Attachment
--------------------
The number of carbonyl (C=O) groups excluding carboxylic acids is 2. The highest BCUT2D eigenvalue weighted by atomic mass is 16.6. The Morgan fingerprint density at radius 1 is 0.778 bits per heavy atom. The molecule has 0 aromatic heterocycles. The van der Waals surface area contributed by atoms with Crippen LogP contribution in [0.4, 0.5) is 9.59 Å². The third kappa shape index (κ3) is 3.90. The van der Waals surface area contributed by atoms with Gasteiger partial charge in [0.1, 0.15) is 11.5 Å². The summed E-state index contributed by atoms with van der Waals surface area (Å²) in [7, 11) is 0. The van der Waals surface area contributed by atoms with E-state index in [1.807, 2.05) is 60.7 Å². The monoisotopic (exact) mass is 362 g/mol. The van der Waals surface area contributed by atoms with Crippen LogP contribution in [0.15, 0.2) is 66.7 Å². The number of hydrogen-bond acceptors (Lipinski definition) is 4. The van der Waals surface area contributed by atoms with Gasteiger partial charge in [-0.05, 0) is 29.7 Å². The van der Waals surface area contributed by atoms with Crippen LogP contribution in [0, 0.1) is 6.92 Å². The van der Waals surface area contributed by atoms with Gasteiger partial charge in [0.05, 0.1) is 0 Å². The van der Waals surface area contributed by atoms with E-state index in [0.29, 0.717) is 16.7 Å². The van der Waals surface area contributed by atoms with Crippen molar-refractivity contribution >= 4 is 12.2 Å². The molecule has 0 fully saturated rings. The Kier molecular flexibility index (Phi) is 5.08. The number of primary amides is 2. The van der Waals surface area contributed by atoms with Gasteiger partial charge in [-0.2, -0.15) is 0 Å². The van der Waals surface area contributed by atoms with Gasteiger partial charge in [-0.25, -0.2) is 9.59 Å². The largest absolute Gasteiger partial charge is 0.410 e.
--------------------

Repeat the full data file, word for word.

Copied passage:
The number of carbonyl (C=O) groups excluding carboxylic acids is 2. The highest BCUT2D eigenvalue weighted by atomic mass is 16.6. The Morgan fingerprint density at radius 1 is 0.778 bits per heavy atom. The molecule has 0 aromatic heterocycles. The van der Waals surface area contributed by atoms with Crippen LogP contribution in [0.4, 0.5) is 9.59 Å². The third kappa shape index (κ3) is 3.90. The van der Waals surface area contributed by atoms with Gasteiger partial charge in [0.1, 0.15) is 11.5 Å². The summed E-state index contributed by atoms with van der Waals surface area (Å²) in [7, 11) is 0. The van der Waals surface area contributed by atoms with E-state index in [1.807, 2.05) is 60.7 Å². The monoisotopic (exact) mass is 362 g/mol. The van der Waals surface area contributed by atoms with Crippen LogP contribution in [0.15, 0.2) is 66.7 Å². The number of hydrogen-bond acceptors (Lipinski definition) is 4. The van der Waals surface area contributed by atoms with Gasteiger partial charge in [-0.05, 0) is 29.7 Å². The van der Waals surface area contributed by atoms with Crippen LogP contribution in [0, 0.1) is 6.92 Å². The van der Waals surface area contributed by atoms with Gasteiger partial charge in [0.05, 0.1) is 0 Å². The van der Waals surface area contributed by atoms with E-state index in [0.29, 0.717) is 16.7 Å². The van der Waals surface area contributed by atoms with Crippen molar-refractivity contribution >= 4 is 12.2 Å². The molecule has 0 fully saturated rings. The Kier molecular flexibility index (Phi) is 5.08. The number of primary amides is 2. The van der Waals surface area contributed by atoms with Gasteiger partial charge in [-0.2, -0.15) is 0 Å². The van der Waals surface area contributed by atoms with Gasteiger partial charge in [-0.25, -0.2) is 9.59 Å². The largest absolute Gasteiger partial charge is 0.410 e.